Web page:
Blog: ARTY FACTS | Cubism and Abstraction
Cubism and Abstraction
Cubism was the first avant-garde art movement of the 20th century which completely turned the traditional ways of seeing on its head. Although there were pioneering modern art movements that preceded this at the end of the 19th century such as Impressionism, Cubism was the first to deconstruct form and perspective and present art that depicted reality in an unrealistic way; it was the first abstract movement in art.
'Bottle and Fishes' - George Braque
Pablo Picasso and George Braque were the two artists who led this movement. They wanted to create art which showed different angles of a subject simultaneously. They discarded the idea of creating art that showed the illusion of reality through linear 3D perspective, the traditional European way of constructing a painting, and instead painted many viewpoints of the subject at the same time. This resulted in the picture plane becoming flattened as there was no single viewpoint to create that 3-dimensional illusion of depth.
'Cubism is not a reality you can take in your hand. It's more like a perfume, in front of you, behind you, to the sides, the scent is everywhere but you don't quite know where it comes from.' - Pablo Picasso
Early Cubism and What Inspired It
The movement was directly inspired by the later work of Paul Cézanne who had begun to paint those slightly different viewpoints of a subject within the same painting. The Cubists developed this initial idea much further by completely fragmenting the forms of the subject. The first stage of Cubism was later named 'Analytical Cubism' where the artists kept a simple, muted colour palette in order to emphasise the deconstruction of the subject in which they were painting. There was overlapping of angular shapes and geometric lines which created flattened picture planes as opposed to the illusion of real space. Picasso was also inspired by African art and the simplified but striking shapes within African masks that represented the features of the human face.
'Montagne Sainte-Victoire' - Paul Cezanne / ' Les Demoiselles d'Avignon' - Pablo Picasso / 'Violin and Candlestick' - George Braque / 'Seated Nude' - Pablo Picasso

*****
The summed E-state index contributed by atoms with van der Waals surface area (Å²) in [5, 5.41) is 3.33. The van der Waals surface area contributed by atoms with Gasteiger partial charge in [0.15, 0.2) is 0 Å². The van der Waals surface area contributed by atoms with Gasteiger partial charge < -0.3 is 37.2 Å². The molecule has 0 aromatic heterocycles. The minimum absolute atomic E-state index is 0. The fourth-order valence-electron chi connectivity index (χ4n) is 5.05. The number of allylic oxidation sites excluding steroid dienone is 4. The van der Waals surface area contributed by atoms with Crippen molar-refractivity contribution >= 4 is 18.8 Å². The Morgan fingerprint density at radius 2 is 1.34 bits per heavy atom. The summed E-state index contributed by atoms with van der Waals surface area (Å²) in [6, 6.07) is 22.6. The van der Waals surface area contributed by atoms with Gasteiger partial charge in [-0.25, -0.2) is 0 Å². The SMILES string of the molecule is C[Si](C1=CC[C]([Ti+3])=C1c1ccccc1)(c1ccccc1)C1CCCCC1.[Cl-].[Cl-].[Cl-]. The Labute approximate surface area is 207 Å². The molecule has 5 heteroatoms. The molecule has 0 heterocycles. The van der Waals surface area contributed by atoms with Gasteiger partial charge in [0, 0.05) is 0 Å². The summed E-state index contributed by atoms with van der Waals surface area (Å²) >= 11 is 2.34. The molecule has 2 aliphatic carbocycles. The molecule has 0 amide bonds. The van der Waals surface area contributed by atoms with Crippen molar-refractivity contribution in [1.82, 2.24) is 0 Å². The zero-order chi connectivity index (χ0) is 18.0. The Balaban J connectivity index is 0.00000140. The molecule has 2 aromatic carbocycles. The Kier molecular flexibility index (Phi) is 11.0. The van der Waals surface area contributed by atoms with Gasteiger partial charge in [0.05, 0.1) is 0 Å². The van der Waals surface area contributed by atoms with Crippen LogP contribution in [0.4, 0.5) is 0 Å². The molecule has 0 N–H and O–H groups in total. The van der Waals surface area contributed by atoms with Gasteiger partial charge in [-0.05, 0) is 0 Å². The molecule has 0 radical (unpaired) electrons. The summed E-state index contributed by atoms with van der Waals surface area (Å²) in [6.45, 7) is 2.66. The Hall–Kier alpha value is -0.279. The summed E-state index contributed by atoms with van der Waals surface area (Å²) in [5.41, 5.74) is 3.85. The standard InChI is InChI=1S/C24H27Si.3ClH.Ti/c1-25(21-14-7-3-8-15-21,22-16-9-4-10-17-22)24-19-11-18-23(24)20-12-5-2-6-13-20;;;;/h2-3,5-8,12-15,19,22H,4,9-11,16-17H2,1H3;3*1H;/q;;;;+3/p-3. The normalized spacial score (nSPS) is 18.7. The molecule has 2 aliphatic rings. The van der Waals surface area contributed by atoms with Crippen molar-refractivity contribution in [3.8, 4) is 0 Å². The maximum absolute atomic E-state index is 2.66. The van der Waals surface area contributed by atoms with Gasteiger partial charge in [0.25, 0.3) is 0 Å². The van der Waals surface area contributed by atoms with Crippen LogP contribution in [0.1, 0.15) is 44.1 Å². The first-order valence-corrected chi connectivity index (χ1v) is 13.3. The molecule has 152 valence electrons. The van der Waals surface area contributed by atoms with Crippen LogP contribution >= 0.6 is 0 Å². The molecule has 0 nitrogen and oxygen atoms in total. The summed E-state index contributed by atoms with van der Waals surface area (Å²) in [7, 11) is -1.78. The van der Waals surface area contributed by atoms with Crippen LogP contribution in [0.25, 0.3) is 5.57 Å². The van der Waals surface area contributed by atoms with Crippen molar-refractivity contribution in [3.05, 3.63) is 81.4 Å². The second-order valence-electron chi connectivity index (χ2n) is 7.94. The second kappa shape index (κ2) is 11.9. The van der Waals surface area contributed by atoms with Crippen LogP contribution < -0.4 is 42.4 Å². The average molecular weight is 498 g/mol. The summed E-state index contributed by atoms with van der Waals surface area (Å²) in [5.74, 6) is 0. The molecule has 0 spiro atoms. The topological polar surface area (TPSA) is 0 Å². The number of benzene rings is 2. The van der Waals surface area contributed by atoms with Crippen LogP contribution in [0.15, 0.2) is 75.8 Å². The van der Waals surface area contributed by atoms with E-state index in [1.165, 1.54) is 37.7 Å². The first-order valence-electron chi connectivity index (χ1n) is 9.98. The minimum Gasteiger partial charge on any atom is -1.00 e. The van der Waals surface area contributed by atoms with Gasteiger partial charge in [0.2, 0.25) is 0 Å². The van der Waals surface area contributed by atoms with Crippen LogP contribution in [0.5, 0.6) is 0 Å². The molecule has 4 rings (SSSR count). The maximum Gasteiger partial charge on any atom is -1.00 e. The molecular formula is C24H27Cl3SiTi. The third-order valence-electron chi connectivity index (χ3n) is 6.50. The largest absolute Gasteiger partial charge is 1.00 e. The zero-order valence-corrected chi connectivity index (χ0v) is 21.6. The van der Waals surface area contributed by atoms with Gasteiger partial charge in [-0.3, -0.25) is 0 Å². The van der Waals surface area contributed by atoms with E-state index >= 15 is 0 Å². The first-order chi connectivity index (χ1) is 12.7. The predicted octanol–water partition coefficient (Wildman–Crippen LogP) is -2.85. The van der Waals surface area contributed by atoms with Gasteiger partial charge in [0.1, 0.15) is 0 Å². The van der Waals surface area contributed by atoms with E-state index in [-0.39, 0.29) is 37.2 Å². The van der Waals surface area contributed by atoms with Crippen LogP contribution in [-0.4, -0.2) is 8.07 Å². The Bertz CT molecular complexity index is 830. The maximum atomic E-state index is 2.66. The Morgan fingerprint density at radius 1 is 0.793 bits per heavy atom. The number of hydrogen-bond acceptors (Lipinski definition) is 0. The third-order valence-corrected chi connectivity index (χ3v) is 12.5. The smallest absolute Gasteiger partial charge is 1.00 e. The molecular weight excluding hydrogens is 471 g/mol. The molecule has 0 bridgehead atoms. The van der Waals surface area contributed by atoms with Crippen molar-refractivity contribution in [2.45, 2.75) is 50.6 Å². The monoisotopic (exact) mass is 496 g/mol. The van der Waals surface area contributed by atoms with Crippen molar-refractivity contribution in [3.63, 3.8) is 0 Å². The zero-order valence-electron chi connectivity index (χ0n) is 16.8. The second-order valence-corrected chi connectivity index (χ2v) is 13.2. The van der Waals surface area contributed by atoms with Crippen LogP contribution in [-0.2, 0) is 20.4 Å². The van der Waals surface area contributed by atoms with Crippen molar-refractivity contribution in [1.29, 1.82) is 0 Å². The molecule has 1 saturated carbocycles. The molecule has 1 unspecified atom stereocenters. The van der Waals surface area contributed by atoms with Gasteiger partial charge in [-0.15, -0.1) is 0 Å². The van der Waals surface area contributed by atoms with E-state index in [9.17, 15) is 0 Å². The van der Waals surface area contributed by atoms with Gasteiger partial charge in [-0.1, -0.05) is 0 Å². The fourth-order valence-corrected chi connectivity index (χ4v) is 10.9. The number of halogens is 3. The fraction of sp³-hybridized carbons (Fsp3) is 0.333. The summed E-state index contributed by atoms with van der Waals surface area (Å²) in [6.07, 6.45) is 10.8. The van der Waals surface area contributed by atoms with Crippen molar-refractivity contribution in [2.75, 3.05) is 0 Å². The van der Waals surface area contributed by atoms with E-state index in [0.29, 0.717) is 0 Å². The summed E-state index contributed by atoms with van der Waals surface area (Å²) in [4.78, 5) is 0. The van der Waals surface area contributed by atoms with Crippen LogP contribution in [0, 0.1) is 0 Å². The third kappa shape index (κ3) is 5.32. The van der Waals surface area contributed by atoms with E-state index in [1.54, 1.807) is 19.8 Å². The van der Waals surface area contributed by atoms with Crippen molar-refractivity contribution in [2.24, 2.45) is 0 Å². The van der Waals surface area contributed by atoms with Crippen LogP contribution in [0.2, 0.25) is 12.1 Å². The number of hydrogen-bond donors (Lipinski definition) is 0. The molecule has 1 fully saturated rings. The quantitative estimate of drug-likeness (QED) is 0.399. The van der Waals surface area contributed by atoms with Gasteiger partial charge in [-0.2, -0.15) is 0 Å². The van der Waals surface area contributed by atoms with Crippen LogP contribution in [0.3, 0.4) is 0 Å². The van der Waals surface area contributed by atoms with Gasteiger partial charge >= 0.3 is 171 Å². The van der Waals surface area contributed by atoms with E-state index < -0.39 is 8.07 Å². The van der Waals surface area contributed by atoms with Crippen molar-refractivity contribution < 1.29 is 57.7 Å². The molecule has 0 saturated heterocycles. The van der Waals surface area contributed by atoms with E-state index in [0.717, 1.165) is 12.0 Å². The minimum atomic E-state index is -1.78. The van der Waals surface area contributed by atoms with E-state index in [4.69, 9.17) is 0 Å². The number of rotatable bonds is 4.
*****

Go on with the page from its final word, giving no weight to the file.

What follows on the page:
The progression of cubism led to the further simplification of shapes and the introduction of collaged sections. Materials such as newspaper print and patterned paper were introduced to create various textures. Areas of flat bold colour also began to be applied to the paintings - this stage was later termed 'Synthetic Cubism'.
'The Man At The Café' - Juan Gris 'Guitar' - Pablo Picasso
The Salon d'Automne is an annual exhibition of artists in Paris which was first held in 1903. It was created in reaction to the conservatism of the official Paris 'Salon' (of which Impressionist art at the end of the 19th century was often rejected) and encouraged work from young, emerging and innovative artists in Paris, including those of other nationalities. It became a highly successful exhibition, showcasing the pioneering modern art movements of the 20th century.
Cubist art was exhibited at these new progressive exhibitions and was an avant-garde art movement that, like others, shocked the critics. To present art that did not allude to perspective and reality was revolutionary and difficult to accept from observers. Other artists at the time were also experimenting and developing pictorial techniques that would fall into the category of Cubism. These included Juan Gris, Jean Metzinger, Albert Gleizes, Robert Delaunay and Fernand Léger.
'Bottles and Knife' - Juan Gris / 'L'Oiseau bleu' - Jean Metzinger / 'Les Fumeurs' - Fernand Léger / 'Eiffel Tower' - Robert Delaunay / 'Paysage Cubiste' - Albert Gleizes
Cubism is considered the most influential art movement of the 20th century due to it not only inspiring so many further movements and stylisation in fine art, but also inspiring architecture and the decorative arts. It influenced pure abstraction, Art Deco and movements including Futurism, Vorticism and Constructivism.
Influence on Contemporary Gallery Art
The artist we can draw parallels with the most with the cubist art movement here at the gallery is Andrei Protsouk. His vision is built upon the foundations of the cubist approach to the flattening of perspective and the emphasis on geometric line and form. Andrei attended the Ilya Repin Leningrad Institute, widely regarded as one of the world's finest art training programmes, and was tutored by Evsey Moiseenko, a prominent artist and contemporary of artists such as Marc Chagall and Pablo Picasso.
Andrei has developed a vibrant contemporary style based on angular forms, blocks of bold colour, intricately patterned shapes, layers of texture and stylised portraiture. His work is an uplifting vision of life based on love and passion. Please view his full collection and biography here.
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